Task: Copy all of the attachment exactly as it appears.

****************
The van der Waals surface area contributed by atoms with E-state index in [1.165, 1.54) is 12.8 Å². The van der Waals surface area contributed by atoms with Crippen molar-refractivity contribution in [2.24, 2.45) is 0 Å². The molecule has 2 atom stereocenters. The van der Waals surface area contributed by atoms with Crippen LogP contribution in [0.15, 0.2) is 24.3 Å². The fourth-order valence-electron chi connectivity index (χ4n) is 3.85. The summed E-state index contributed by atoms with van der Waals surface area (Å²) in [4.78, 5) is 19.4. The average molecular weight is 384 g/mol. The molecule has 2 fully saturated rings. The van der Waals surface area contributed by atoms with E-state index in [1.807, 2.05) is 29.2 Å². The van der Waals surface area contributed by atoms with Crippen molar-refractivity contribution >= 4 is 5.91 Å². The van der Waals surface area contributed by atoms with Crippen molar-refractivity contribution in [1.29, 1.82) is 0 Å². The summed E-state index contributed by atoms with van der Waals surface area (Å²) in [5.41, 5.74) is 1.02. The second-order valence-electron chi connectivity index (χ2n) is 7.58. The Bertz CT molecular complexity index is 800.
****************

The van der Waals surface area contributed by atoms with E-state index in [1.165, 1.54) is 12.8 Å². The van der Waals surface area contributed by atoms with Crippen molar-refractivity contribution in [2.24, 2.45) is 0 Å². The molecule has 2 atom stereocenters. The van der Waals surface area contributed by atoms with Crippen LogP contribution in [0.15, 0.2) is 24.3 Å². The fourth-order valence-electron chi connectivity index (χ4n) is 3.85. The summed E-state index contributed by atoms with van der Waals surface area (Å²) in [4.78, 5) is 19.4. The average molecular weight is 384 g/mol. The molecule has 2 fully saturated rings. The van der Waals surface area contributed by atoms with E-state index in [1.807, 2.05) is 29.2 Å². The van der Waals surface area contributed by atoms with Crippen molar-refractivity contribution >= 4 is 5.91 Å². The van der Waals surface area contributed by atoms with Crippen molar-refractivity contribution in [1.29, 1.82) is 0 Å². The summed E-state index contributed by atoms with van der Waals surface area (Å²) in [5.41, 5.74) is 1.02. The second-order valence-electron chi connectivity index (χ2n) is 7.58. The Bertz CT molecular complexity index is 800.